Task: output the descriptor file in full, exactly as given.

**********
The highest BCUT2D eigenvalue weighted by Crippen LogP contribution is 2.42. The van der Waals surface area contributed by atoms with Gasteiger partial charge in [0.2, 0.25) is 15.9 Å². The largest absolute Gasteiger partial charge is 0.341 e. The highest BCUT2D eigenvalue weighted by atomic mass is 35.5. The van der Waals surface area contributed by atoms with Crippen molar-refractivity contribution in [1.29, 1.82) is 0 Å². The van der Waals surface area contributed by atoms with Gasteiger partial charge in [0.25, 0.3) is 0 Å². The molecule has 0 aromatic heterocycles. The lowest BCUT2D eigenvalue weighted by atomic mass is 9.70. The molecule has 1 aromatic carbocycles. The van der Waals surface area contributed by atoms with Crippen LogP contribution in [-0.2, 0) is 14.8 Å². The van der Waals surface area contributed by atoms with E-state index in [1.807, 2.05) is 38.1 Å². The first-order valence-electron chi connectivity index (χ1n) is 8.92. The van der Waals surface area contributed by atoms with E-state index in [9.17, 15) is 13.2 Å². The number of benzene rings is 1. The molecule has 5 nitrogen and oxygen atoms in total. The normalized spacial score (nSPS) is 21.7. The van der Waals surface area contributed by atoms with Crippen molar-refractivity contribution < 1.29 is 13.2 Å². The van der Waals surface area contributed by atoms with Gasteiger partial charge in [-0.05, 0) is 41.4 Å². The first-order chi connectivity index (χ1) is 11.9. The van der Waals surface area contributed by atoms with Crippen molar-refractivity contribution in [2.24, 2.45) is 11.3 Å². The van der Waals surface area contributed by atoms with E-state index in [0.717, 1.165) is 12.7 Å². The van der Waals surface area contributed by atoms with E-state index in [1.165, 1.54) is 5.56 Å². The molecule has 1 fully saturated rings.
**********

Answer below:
The highest BCUT2D eigenvalue weighted by Crippen LogP contribution is 2.42. The van der Waals surface area contributed by atoms with Gasteiger partial charge in [0.2, 0.25) is 15.9 Å². The largest absolute Gasteiger partial charge is 0.341 e. The highest BCUT2D eigenvalue weighted by atomic mass is 35.5. The van der Waals surface area contributed by atoms with Crippen molar-refractivity contribution in [1.29, 1.82) is 0 Å². The van der Waals surface area contributed by atoms with Gasteiger partial charge in [0.25, 0.3) is 0 Å². The molecule has 0 aromatic heterocycles. The lowest BCUT2D eigenvalue weighted by atomic mass is 9.70. The molecule has 1 aromatic carbocycles. The van der Waals surface area contributed by atoms with Crippen LogP contribution in [-0.2, 0) is 14.8 Å². The van der Waals surface area contributed by atoms with E-state index in [1.807, 2.05) is 38.1 Å². The first-order valence-electron chi connectivity index (χ1n) is 8.92. The van der Waals surface area contributed by atoms with E-state index in [9.17, 15) is 13.2 Å². The number of benzene rings is 1. The molecule has 5 nitrogen and oxygen atoms in total. The normalized spacial score (nSPS) is 21.7. The van der Waals surface area contributed by atoms with Crippen molar-refractivity contribution < 1.29 is 13.2 Å². The van der Waals surface area contributed by atoms with Gasteiger partial charge in [-0.05, 0) is 41.4 Å². The first-order chi connectivity index (χ1) is 11.9. The van der Waals surface area contributed by atoms with Crippen molar-refractivity contribution in [2.24, 2.45) is 11.3 Å². The van der Waals surface area contributed by atoms with E-state index in [0.717, 1.165) is 12.7 Å². The van der Waals surface area contributed by atoms with E-state index in [1.165, 1.54) is 5.56 Å². The molecule has 1 fully saturated rings.